Human behavior changes constantly in response to new data and opportunities.

No evidence that these funds are exploiting limits to arbitrage.
We don't know how to beat the market on a risk-adjusted basis, and we don't know anyone that does know either | --Swedroe | We assume that markets are efficient, that prices are right | --Fama
typical.investor
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Joined: Mon Jun 11, 2018 3:17 am

Re: Why [was] QSPIX steadily declining?

Post by typical.investor »

Random Walker wrote: Sat Jul 11, 2020 11:01 pm
I can’t argue with the fact that the last several years have been rough. But we can only invest looking forward. Markets are ruthlessly efficient, premia take haircuts after dissemination of knowledge. But human behavior is very sticky and there are limits on the short side to the ability to take advantage. Separate from having real money at stake, it will be so interesting to see how this all pans out over time. Charles Ellis wrote that investing keeps the individual young; I can see why!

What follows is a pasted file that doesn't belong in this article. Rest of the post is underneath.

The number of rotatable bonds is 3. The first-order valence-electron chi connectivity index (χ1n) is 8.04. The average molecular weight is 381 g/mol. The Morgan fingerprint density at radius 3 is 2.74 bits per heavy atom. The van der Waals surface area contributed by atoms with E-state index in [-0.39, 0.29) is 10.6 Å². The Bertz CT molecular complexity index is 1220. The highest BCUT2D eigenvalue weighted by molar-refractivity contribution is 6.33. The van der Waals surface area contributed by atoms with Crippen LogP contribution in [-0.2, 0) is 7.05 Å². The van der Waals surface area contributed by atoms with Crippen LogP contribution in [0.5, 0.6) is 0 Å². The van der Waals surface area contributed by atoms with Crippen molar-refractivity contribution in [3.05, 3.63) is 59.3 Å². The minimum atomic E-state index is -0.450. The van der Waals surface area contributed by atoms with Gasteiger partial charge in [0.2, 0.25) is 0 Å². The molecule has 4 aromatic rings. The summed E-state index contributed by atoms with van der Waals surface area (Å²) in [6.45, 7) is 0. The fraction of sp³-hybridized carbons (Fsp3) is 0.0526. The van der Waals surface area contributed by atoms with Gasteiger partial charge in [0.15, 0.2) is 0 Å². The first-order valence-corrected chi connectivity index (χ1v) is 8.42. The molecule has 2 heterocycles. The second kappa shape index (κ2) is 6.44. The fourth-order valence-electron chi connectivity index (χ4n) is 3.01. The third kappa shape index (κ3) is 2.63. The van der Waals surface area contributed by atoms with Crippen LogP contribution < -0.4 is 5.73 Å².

Dave
I think it's great the way you stick with your plan. Kudos!

In the end, I think that West Grey may have been right when he suggested factors themselves may load on just a few common things - such as growth and inflation.

Who knows if inflation will be ever sighted again, but if it does I'd almost expect it'd be more globally that previously otherwise companies would just shift costs to the extent they are able to other locations.

Value investing seems a little bit of an inflation hedge to me. Not just me though I think...
Why one strategist is wondering whether the trade of a lifetime is on its last legs

For many investment professionals, there has never been a world where interest rates have done anything but gone down.

“I started in 1994. Over my whole career, interest rates have gone down. It’s been a one-way trade to buy growth stocks,” says Daniel White, senior research and strategy manager at Canada Life Investments in London.

“When you have no inflation, or lower and lower inflation, you buy asset-light businesses,” he says, referring to companies that aim to keep variable costs low, rely on outsourcing and don’t have lots of fixed costs.

“But if you start getting inflation in the system, the whole landscape begins to change,” he says. Suddenly companies with high fixed costs, from hotels to utilities, are able to pass on those costs.
-Marketwatch